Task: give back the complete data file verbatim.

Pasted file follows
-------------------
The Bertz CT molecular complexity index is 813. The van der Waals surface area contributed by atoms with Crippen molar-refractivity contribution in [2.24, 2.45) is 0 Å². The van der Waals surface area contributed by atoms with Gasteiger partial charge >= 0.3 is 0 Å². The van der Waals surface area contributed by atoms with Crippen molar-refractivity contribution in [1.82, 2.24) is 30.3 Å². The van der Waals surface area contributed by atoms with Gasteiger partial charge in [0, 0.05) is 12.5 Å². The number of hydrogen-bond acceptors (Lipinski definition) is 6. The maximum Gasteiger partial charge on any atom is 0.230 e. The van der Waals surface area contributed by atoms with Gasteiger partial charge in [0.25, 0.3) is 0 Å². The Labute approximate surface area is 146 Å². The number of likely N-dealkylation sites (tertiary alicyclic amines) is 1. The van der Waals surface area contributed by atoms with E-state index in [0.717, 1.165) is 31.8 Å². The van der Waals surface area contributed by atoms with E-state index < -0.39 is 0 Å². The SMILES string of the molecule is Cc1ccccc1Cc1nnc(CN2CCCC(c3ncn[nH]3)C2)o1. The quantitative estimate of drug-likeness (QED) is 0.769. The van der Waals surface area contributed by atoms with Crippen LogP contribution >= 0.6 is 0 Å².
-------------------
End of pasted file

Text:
The Bertz CT molecular complexity index is 813. The van der Waals surface area contributed by atoms with Crippen molar-refractivity contribution in [2.24, 2.45) is 0 Å². The van der Waals surface area contributed by atoms with Gasteiger partial charge >= 0.3 is 0 Å². The van der Waals surface area contributed by atoms with Crippen molar-refractivity contribution in [1.82, 2.24) is 30.3 Å². The van der Waals surface area contributed by atoms with Gasteiger partial charge in [0, 0.05) is 12.5 Å². The number of hydrogen-bond acceptors (Lipinski definition) is 6. The maximum Gasteiger partial charge on any atom is 0.230 e. The van der Waals surface area contributed by atoms with Gasteiger partial charge in [0.25, 0.3) is 0 Å². The Labute approximate surface area is 146 Å². The number of likely N-dealkylation sites (tertiary alicyclic amines) is 1. The van der Waals surface area contributed by atoms with E-state index in [0.717, 1.165) is 31.8 Å². The van der Waals surface area contributed by atoms with E-state index < -0.39 is 0 Å². The SMILES string of the molecule is Cc1ccccc1Cc1nnc(CN2CCCC(c3ncn[nH]3)C2)o1. The quantitative estimate of drug-likeness (QED) is 0.769. The van der Waals surface area contributed by atoms with Crippen LogP contribution >= 0.6 is 0 Å².